How would you react if your neighbour of ‘X’ amount of years suddenly took his own life? Death of a Man in the Balkans depicts that exact situation with some humorous, albeit some uncomfortable, results. The film opens with a man moving about in his apartment while his web camera captures every moment. In the short time he is on screen, the character is becoming visibly more distressed until the screen cuts to black and the audience hears a gun go off. Upon hearing the sound of the gun, another person living in the apartment building, Aca (played by Emir Hadzihafizbegovic), enters the room and finds his neighbour dead of a self-inflicted gunshot wound. What unravels from that moment is a succession of all of the emotions felt by four of the dead man’s neighbours as they try to understand the shocking situation which they have been thrust into.
The film demonstrates how the act of suicide, often labelled as a “selfish act” by some members of society, produces shocking levels of selfishness from the characters who have remained with the living. The entire film, directed by Miroslav Momcilovic, is viewed by the audience via the same webcam that captured the dead man’s distressed state and eventual suicide (though the latter, as mentioned, is not visible to the audience because the screen fades to black rather than show such a horrific final moment). The characters, though intrigued by the computer itself, never seem to realise that the attached webcam is on and behave as though people do when they think no one is watching. As they wait for the ambulance and police to arrive, they help themselves to the dead man’s liquor, ponder how they are entitled to his expensive tool set and also make themselves comfortable by turning on the television and watching the football match.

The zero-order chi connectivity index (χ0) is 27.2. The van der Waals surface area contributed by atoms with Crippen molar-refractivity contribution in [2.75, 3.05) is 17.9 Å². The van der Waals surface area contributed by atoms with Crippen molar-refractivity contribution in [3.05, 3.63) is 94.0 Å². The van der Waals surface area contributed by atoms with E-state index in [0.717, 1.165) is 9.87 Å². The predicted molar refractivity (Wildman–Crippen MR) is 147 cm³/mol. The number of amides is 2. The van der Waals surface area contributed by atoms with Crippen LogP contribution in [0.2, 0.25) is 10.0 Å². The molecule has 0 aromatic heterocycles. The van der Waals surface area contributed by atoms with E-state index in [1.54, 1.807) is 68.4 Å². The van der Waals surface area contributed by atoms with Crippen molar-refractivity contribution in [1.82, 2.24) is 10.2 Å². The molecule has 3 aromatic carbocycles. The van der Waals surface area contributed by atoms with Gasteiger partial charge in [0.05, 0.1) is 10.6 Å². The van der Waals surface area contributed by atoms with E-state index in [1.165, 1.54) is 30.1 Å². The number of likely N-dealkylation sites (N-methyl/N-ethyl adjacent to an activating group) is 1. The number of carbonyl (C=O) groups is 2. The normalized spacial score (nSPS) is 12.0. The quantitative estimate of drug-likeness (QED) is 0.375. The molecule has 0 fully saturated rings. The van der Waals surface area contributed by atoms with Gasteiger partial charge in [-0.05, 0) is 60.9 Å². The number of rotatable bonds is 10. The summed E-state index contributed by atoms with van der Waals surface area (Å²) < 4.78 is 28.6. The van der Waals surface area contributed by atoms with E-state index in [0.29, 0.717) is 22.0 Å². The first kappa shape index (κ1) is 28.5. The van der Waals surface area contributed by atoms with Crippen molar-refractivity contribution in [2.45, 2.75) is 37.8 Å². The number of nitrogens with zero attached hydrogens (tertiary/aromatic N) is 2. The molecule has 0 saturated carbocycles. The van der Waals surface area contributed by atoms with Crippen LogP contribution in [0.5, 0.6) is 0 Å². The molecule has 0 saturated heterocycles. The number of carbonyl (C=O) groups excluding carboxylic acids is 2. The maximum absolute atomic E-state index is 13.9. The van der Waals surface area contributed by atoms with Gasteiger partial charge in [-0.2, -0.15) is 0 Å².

The display of behaviours from all of the characters was quite realistic in that it started with, of course, shock and then moved to them “knowing” or having a “feeling” that this was how the dead man would end up. That is, despite the fact that all the characters claimed to know the dead man and to have interacted him just days before this sad event, none of them actually knew his full name and had to look it up. The characters also voiced absolute annoyance that the dead man would take his life in his apartment when such an incident would surely decrease the value of the other units in the apartment complex! Another interesting character aspect of film was the behaviour exhibited by the professionals (police, EMT etc) when they arrived on the scene. They behaved no better than the neighbours. Well, of course, until all of the characters realise that the computer has been on the whole time and has captured every moment since they entered the apartment.
Death of a Man in the Balkans, takes the common societal occurrence of suicide and explores the actual responses of the individuals who are left behind. It does not shy away from displaying the selfishness of individuals, their disbelief, their anger or their eventual disinterest as to the reasons one would take their own life. If anything, it creates more compassion for the dead man no matter what your personal thoughts on suicide may actually be.
Death of a Man in the Balkans is now playing as part of this year’s 6th annual Vancouver Serbian Filmfest, playing from the 12th – 15th March, 2013 at Collingwood Cinemas.
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